Counseling and Crisis Response Support
Police social workers complement the efforts of law enforcement officers, expanding the services provided by local police and sheriff’s departments. According to ZipRecruiter, they “provide counseling and crisis response support for community members who are referred by police officers.” They can be employed by various law enforcement organizations or by social service agencies that partner with law enforcement.
Crisis social work is often challenging and risky, although it’s valuable and potentially very rewarding as well. In addition to providing support for domestic violence and substance abuse victims, police social workers collaborate with first-responders to negotiate with distressed individuals. They counsel those who are grieving for lost loved ones and develop programs for at-risk youth. To facilitate their own efforts, they also provide counseling to police officers and their families, as well as training programs to address:
- Stress management
- Mental illness
- Substance abuse
- Domestic violence
- Child abuse
A lot can happen in just one shift doing this type of social work. Unpredictable events are a common occurrence. The intense demands of the job are enough to test anyone’s mettle. Nonetheless, your role as a police social worker would be to act as a stabilizing force in the midst of what are often chaotic and dangerous situations. This job calls for poise and resilience that characterize remarkably few people — that’s why there’s such a great need for them.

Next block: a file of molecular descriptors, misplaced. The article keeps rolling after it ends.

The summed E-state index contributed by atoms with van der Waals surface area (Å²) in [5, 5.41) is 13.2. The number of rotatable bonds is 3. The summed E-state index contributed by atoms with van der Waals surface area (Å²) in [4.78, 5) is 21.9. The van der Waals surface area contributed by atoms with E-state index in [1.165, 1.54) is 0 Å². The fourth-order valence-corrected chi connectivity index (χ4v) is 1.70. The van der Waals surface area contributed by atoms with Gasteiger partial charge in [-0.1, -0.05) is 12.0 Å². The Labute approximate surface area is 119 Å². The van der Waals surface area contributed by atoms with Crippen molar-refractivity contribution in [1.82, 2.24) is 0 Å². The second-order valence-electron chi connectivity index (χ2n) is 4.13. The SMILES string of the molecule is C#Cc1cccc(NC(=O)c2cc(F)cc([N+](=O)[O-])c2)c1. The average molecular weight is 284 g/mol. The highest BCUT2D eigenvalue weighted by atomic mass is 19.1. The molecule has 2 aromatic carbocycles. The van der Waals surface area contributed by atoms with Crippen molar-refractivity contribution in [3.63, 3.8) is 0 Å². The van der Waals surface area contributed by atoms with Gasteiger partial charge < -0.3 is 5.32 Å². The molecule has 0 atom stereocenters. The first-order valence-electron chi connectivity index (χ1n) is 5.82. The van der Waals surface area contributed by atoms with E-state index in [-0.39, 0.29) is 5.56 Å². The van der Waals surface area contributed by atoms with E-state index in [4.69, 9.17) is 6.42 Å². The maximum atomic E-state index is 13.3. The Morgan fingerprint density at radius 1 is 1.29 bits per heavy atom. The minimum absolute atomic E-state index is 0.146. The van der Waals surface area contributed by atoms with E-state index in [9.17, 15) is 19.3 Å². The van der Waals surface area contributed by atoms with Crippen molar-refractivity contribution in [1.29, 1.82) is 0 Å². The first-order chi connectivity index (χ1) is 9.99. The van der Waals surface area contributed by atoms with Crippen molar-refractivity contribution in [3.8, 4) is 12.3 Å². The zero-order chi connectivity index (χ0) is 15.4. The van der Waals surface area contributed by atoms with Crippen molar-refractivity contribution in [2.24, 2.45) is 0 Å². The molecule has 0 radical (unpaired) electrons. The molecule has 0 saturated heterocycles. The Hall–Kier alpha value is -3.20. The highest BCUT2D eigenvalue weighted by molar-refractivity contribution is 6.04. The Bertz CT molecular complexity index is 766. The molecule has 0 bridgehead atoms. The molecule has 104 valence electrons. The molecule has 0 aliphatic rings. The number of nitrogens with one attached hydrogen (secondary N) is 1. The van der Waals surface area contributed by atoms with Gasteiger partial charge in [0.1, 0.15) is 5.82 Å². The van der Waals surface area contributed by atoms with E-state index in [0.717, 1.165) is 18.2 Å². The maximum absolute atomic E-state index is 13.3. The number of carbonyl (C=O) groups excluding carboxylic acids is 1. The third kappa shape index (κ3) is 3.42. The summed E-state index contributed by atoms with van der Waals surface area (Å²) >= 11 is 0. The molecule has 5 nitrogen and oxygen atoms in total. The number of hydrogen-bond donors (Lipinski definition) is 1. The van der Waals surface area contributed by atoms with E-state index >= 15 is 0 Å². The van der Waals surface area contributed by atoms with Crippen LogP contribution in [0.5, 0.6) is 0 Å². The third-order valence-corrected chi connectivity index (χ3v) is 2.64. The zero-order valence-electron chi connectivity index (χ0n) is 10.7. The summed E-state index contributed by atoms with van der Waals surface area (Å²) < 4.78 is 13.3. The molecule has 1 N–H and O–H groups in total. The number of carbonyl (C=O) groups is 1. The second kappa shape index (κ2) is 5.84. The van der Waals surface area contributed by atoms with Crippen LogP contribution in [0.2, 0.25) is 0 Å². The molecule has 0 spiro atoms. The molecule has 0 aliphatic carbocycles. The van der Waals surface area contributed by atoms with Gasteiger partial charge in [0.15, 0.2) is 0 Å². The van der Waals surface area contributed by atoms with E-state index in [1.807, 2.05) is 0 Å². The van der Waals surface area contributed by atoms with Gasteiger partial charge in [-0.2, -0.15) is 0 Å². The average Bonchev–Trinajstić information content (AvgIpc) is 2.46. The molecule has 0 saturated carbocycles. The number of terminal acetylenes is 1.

A Bridge to Essential Resources
The police social worker's function as a civilian crisis responder places them in a unique position — much like a bridge to vital resources that people could desperately need. People seeking help may require counseling beyond a police officer’s abilities, and so would potentially need referrals for treatment. Children and other vulnerable people may respond differently to unarmed social workers than to police officers, so providing police social workers creates additional essential resources to help cover gaps in the system.
These workers effectively enhance the overall breadth of services provided by law enforcement and crisis response officials. They often make follow-up calls that police officers can’t commit to as they’re typically responding to high-priority dispatches. Plus, they help connect people to the services and available resources they need.
It would be difficult to overstate the value these workers provide to their clients, the agencies they work with, and the communities they serve.
Someone To Talk To
Police social workers provide vital long-term contacts to crime victims, people suffering from mental illness, and those who struggle with substance abuse or homelessness. But the job isn’t always so grave.
There are times when people simply want to be heard by an empathetic listener. “Sometimes, it’s just a friendly ear,” said Emily Constantino of the Willimantic Police Department in Connecticut, a participant in the Social Work and Law Enforcement (SWLE) Project.
A partnership between Eastern Connecticut State University’s Social Work Program and the Willimantic Police Department gave rise to the SWLE Project. Among the goals of the project are to:
- “Bridge the divide between community and police”
- “Address mental health needs”
- “Use research, training, supervision, and consulting to support social work and law enforcement partnerships”
- “Employ evidence-based interventions, evaluate practice, and advocate for policy implementation”
Across the country, police have warned that emergency calls from "emotionally disturbed persons" have seen a marked increase in recent years. Police social workers connect people in distress with the support they need to help them through their difficult times. According to U.S. Education Secretary Miguel Cardona, “Programs like the SWLE Project can go a long way toward preventing the punishment of young people who experience mental health or behavioral challenges by connecting them with a strong support network.”